1) Test your soil. Different plants perform better at various pH levels & some won’t grow well in soil that is not suited to them. You can get home testing kits from Lowes, Home Depot or most gardening stores that will allow you to test the pH level & nutrient levels of your soil. Then find plants that are suited to the pH of your soil.
2) Start with “Easy plants”. One thing I have to laugh at is that our kids will never go hungry because they TELL US they are hungry. Unfortunately, your plants just die on you without a peep! To help with this start with plants like Sunflowers, Daisy’s, or vegetables like eggplant or sweet potatoes that don’t need a lot of care.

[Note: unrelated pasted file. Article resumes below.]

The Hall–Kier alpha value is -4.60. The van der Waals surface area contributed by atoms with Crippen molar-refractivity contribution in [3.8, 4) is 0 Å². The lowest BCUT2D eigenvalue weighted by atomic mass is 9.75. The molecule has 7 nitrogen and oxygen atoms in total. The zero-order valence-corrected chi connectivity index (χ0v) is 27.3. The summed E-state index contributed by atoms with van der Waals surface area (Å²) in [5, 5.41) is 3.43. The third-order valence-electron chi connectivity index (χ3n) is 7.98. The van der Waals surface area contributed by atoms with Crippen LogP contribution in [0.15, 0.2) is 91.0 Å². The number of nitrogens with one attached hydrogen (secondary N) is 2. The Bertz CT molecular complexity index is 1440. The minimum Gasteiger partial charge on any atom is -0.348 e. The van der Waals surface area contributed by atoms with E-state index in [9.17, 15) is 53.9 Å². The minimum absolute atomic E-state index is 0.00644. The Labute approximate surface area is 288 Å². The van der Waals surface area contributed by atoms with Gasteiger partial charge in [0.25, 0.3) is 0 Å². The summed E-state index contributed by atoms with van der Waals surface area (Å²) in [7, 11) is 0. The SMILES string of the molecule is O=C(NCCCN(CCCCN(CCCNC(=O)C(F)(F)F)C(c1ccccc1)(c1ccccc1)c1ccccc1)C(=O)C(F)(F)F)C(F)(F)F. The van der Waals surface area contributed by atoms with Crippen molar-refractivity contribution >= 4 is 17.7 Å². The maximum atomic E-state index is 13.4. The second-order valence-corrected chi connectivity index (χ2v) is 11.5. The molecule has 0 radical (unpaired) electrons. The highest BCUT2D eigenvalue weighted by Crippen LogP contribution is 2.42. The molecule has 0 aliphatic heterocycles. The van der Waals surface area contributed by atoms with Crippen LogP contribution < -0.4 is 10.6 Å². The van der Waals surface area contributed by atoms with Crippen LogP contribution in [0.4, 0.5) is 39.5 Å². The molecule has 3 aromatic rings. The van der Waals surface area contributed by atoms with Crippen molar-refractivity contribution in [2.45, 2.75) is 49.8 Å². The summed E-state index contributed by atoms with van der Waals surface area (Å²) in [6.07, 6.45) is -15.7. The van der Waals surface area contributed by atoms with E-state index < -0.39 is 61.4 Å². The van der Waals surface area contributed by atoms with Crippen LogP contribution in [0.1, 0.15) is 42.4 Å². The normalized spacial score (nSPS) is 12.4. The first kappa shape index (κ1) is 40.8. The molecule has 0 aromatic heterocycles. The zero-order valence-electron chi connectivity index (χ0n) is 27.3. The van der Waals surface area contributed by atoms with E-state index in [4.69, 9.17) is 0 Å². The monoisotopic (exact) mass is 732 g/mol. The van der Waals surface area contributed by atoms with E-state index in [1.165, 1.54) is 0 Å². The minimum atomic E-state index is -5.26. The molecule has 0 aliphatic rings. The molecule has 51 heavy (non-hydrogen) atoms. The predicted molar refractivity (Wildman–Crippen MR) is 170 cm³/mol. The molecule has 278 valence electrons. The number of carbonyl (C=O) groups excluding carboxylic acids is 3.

3) Create a plan. To avoid crowding, research your plants first so you know exactly how big they will get & how to space them out accordingly. Perennials (plants that typically live more than 2 years & spring up each year), require 18 inches of space to grow properly. Shorter & creeping plants should be planted towards the fronts & edges, while larger plants should be in the back.